Corporate Office Properties: A Value-Priced Defensive Stock
- Corporate Office Properties is a uniquely positioned REIT due to its affiliation with the U.S. Government.
- It has strong operating fundamentals, and is moving towards a self-funding model.
- Its low valuation, very well-covered dividend, and relative immunity from recession risks make it an attractive stock.
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There's an old saying that goes "a good defense is better than a strong offense", and that's something that applies to the markets too. This is considering the disaster of a year for stocks in 2022, with the biggest decline in the S&P 500 (SPY) since 2008, and with many once high flying names like Amazon (AMZN), Google (GOOG), and Apple (AAPL) down between 27% and 50% over the past 12 months.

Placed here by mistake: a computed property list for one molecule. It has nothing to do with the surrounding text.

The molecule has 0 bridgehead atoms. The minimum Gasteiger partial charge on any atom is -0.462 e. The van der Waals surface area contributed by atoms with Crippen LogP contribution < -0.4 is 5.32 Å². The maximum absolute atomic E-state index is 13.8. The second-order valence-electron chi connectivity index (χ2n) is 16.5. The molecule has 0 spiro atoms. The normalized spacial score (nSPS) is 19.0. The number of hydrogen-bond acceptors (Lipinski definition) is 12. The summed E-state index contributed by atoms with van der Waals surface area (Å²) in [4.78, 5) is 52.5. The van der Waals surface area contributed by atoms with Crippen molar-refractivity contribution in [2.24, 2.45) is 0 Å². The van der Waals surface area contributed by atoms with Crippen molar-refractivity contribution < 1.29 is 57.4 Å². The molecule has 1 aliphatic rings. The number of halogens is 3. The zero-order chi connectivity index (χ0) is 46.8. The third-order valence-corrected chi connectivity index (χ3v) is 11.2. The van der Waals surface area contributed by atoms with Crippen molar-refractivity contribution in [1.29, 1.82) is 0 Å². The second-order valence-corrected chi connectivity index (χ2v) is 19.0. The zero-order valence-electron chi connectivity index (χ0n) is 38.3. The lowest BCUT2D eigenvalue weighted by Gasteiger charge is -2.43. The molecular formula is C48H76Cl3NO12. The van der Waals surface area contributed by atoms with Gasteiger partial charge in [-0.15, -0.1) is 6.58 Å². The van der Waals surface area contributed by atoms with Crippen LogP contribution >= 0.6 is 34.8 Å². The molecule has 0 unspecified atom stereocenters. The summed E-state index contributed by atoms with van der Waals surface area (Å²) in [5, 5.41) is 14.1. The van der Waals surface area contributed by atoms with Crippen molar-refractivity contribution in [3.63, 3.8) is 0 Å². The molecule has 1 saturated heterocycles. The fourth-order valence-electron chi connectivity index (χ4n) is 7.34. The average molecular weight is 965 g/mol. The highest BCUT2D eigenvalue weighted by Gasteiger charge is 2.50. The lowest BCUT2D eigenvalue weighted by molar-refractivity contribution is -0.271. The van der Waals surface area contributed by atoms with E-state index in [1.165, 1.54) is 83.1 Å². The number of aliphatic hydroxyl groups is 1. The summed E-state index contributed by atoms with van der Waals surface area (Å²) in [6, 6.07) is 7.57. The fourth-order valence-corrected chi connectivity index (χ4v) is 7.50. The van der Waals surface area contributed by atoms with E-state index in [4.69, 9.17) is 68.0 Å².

While I believe in the long-term future of the aforementioned names, I also see value in having a diversified portfolio that includes solid dividend payers that are defensive in nature.
This brings me to Corporate Office Properties Trust (NYSE:OFC), which as seen below, has declined by just 8.5% in price over the past year, with dividends offsetting nearly half that loss. This article highlights why OFC is a stock worth buying at current levels, so let's get started.
Corporate Office Properties is a self-managed REIT that's focused on office and data center properties that serve high priority defense and cybersecurity missions of the U.S. Government. At present, OFC owns 186 buildings with 90% of the annual base rent derived from properties leased to either the government or its contractors, and the remaining 10% related to regional office properties.